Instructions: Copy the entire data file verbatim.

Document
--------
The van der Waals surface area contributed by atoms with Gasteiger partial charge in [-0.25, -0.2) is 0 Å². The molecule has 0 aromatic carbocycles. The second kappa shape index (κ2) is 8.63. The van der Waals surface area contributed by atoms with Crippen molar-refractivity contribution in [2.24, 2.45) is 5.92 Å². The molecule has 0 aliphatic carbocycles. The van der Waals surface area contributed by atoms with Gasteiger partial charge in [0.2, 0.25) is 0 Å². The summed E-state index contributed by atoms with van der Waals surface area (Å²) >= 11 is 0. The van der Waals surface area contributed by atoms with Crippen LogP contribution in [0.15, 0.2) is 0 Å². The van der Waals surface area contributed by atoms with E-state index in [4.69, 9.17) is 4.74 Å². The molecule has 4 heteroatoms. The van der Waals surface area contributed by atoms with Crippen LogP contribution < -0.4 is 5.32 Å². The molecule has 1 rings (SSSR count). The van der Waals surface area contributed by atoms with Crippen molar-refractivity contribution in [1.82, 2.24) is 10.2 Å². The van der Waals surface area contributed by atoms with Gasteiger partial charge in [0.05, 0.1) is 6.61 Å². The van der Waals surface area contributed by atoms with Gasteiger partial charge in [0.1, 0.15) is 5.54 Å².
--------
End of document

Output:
The van der Waals surface area contributed by atoms with Gasteiger partial charge in [-0.25, -0.2) is 0 Å². The molecule has 0 aromatic carbocycles. The second kappa shape index (κ2) is 8.63. The van der Waals surface area contributed by atoms with Crippen molar-refractivity contribution in [2.24, 2.45) is 5.92 Å². The molecule has 0 aliphatic carbocycles. The van der Waals surface area contributed by atoms with Gasteiger partial charge in [0.2, 0.25) is 0 Å². The summed E-state index contributed by atoms with van der Waals surface area (Å²) >= 11 is 0. The van der Waals surface area contributed by atoms with Crippen LogP contribution in [0.15, 0.2) is 0 Å². The van der Waals surface area contributed by atoms with E-state index in [4.69, 9.17) is 4.74 Å². The molecule has 4 heteroatoms. The van der Waals surface area contributed by atoms with Crippen LogP contribution < -0.4 is 5.32 Å². The molecule has 1 rings (SSSR count). The van der Waals surface area contributed by atoms with Crippen molar-refractivity contribution in [1.82, 2.24) is 10.2 Å². The van der Waals surface area contributed by atoms with Gasteiger partial charge in [0.05, 0.1) is 6.61 Å². The van der Waals surface area contributed by atoms with Gasteiger partial charge in [0.1, 0.15) is 5.54 Å².